Okay, so you have to write a book review. What do you need to do and in what order? Here's a 10-step process you can use to review any book.
1) Don't read the book. At least, not yet. Instead, start by looking at it. Look for clues to the nature of the book you'll be reading. Is it a richly manufactured item aimed at collectors? What does the cover illustration indicate the book will be about? What sort of blurbs are included? How is it categorized by the publisher? All of these will tell you the book's target audience.
2) Don't read the book. At least, not quite yet. Instead, open the book and flip through it. Look at how the words are arranged on the pages. Start with the largest distinctions—the number of pages, the number of chapters, and so on. Then move to the size of paragraphs, how much of the book is dialogue, etc. This will tell you about the book's readability and how the author structured the book.
3) Build a framework for taking notes. You always focus better if you have something specific to look for and markers to pay attention to along the way. Start with the simplest things—the number of chapters, for example—and then move on to more complex tasks, such as questions you'll want to answer: "What makes this book a classic?" or "What made this book 'speak for a generation' like the introduction said it did?"
4) Read the book. And as you do so...
5) Pay attention. That isn't a disciplinary command like, "Don't let your mind wander!" Instead, pay attention to your reading experience. This is the first real challenge for most people. What caught your attention, and when were you bored? When was the book suspenseful? Which characters did you like, and why?
6) Review the book and take notes that let you explain its effects. This is the second tough step for most people. Remember that note-taking framework you built earlier? Now's the time to fill it in. Flip back through the book and write brief, purposeful notes. What happens in the first chapter—and what was its effect on you as a reader? When you passed from one part of the book to the next—chapter, section, or setting—what kept your attention? This is the part most people neglect, but it lays the foundation for the rest of the book review, so keep at it until you can do the following:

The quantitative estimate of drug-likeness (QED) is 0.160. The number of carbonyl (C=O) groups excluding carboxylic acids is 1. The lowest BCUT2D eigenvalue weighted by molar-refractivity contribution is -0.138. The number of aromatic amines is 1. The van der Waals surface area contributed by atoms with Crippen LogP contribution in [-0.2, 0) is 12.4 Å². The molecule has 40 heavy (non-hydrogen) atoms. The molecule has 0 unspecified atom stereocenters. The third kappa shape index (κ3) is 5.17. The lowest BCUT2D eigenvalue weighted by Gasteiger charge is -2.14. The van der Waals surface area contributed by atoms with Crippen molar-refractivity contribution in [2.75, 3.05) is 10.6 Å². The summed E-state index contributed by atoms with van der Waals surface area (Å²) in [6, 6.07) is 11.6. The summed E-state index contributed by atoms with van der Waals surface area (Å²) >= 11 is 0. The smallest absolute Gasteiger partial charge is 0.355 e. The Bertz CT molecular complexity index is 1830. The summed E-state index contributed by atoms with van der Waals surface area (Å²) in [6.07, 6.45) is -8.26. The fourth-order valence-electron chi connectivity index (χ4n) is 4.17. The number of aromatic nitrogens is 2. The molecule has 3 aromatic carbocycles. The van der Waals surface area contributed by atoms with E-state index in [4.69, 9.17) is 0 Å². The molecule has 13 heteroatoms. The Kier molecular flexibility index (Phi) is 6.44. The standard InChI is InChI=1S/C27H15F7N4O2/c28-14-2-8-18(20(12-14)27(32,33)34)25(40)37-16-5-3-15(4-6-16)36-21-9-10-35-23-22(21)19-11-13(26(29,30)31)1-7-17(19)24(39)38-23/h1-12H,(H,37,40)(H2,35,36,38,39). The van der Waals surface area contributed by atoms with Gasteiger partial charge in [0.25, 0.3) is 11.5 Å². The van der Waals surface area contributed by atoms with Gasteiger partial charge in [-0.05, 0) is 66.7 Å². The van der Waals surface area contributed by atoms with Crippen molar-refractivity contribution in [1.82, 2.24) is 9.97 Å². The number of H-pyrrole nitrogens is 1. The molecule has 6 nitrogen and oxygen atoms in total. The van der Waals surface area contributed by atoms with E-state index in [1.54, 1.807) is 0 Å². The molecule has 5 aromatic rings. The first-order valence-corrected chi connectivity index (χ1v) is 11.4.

Explain how the book as a whole affected you.
Explain how the author achieved the effects he or she did.
Explain the relationship between form and content.
If it is fiction, explain the function of each character in the novel.
Explain the characters' relationships to one another.
7) Sum up the book. This is the easy part, and half of what most people think a book review is. Put the book in a nutshell. Keep summarizing it until you've got everything covered clearly. Use that to start your review.
8) Pass judgment. This is the other half of a book review for most people. Is this book good or bad? This is the time for you to say so. Put that second in your review—but use your notes from earlier to explain why and to make your judgment persuasive. Give specific examples, and move from passing judgment to explaining the book. That comes third.
9) Put the book in context. You might have been able to get this information from looking at the book's cover and introduction, or you might need to do a little research. What categories does this book fall into? Is it science fiction or fantasy? Is it the first of its kind or an imitation? The author's first book or fifteenth? Spend some time relating this book to others in its category to further explain the book and your judgment of it.
10) Check your aim. You've written your review. Now's the time to step back and apply this sort of reasoning to your own review. Did you explain every major aspectof the book? What was your target audience? Did you write this for a class with specific criteria—or for a fan magazine whose audience already knows this type of book well? If so, you might have to edit your review to add or remove details. If you don't...you're done!